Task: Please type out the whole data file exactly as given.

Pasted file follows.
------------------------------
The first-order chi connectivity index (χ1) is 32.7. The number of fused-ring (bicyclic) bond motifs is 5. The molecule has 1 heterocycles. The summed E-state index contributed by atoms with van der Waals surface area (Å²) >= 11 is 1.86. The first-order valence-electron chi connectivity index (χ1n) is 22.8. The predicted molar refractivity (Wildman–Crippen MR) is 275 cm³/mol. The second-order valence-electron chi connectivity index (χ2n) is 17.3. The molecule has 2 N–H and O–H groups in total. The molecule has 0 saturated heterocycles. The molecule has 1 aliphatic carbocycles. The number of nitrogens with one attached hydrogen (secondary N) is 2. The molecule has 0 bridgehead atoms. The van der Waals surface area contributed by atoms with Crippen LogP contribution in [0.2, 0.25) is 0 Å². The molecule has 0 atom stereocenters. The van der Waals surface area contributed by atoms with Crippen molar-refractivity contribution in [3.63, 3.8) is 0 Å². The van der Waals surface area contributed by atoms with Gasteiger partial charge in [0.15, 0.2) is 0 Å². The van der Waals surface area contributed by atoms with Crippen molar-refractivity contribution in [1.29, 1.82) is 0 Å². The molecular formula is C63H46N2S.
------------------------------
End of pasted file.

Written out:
The first-order chi connectivity index (χ1) is 32.7. The number of fused-ring (bicyclic) bond motifs is 5. The molecule has 1 heterocycles. The summed E-state index contributed by atoms with van der Waals surface area (Å²) >= 11 is 1.86. The first-order valence-electron chi connectivity index (χ1n) is 22.8. The predicted molar refractivity (Wildman–Crippen MR) is 275 cm³/mol. The second-order valence-electron chi connectivity index (χ2n) is 17.3. The molecule has 2 N–H and O–H groups in total. The molecule has 0 saturated heterocycles. The molecule has 1 aliphatic carbocycles. The number of nitrogens with one attached hydrogen (secondary N) is 2. The molecule has 0 bridgehead atoms. The van der Waals surface area contributed by atoms with Crippen LogP contribution in [0.2, 0.25) is 0 Å². The molecule has 0 atom stereocenters. The van der Waals surface area contributed by atoms with Crippen molar-refractivity contribution in [3.63, 3.8) is 0 Å². The van der Waals surface area contributed by atoms with Gasteiger partial charge in [0.15, 0.2) is 0 Å². The van der Waals surface area contributed by atoms with Crippen molar-refractivity contribution in [1.29, 1.82) is 0 Å². The molecular formula is C63H46N2S.